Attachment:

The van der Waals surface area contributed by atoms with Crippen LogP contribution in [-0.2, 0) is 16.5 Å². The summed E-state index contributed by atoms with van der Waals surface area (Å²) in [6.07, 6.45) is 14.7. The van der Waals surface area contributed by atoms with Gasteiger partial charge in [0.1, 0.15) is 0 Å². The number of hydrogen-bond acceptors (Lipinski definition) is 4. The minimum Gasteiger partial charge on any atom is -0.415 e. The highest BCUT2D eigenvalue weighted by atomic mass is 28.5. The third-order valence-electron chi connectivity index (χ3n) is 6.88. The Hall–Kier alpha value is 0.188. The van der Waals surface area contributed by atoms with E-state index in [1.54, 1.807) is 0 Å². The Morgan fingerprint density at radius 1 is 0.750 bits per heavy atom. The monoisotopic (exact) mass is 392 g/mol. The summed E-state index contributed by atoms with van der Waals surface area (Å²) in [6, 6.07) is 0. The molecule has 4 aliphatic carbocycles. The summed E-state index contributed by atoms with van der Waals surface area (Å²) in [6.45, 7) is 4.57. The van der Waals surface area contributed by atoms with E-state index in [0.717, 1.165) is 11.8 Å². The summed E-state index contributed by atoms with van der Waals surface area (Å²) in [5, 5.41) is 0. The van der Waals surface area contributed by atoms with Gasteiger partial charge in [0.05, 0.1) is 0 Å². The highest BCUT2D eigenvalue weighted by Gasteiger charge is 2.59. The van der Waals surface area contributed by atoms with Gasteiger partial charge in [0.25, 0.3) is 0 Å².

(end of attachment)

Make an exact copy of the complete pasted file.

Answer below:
The van der Waals surface area contributed by atoms with Crippen LogP contribution in [-0.2, 0) is 16.5 Å². The summed E-state index contributed by atoms with van der Waals surface area (Å²) in [6.07, 6.45) is 14.7. The van der Waals surface area contributed by atoms with Gasteiger partial charge in [0.1, 0.15) is 0 Å². The number of hydrogen-bond acceptors (Lipinski definition) is 4. The minimum Gasteiger partial charge on any atom is -0.415 e. The highest BCUT2D eigenvalue weighted by atomic mass is 28.5. The third-order valence-electron chi connectivity index (χ3n) is 6.88. The Hall–Kier alpha value is 0.188. The van der Waals surface area contributed by atoms with E-state index in [1.54, 1.807) is 0 Å². The Morgan fingerprint density at radius 1 is 0.750 bits per heavy atom. The monoisotopic (exact) mass is 392 g/mol. The summed E-state index contributed by atoms with van der Waals surface area (Å²) in [6, 6.07) is 0. The molecule has 4 aliphatic carbocycles. The summed E-state index contributed by atoms with van der Waals surface area (Å²) in [6.45, 7) is 4.57. The van der Waals surface area contributed by atoms with E-state index in [0.717, 1.165) is 11.8 Å². The summed E-state index contributed by atoms with van der Waals surface area (Å²) in [5, 5.41) is 0. The van der Waals surface area contributed by atoms with Gasteiger partial charge in [0.05, 0.1) is 0 Å². The highest BCUT2D eigenvalue weighted by Gasteiger charge is 2.59. The van der Waals surface area contributed by atoms with Gasteiger partial charge in [0.25, 0.3) is 0 Å².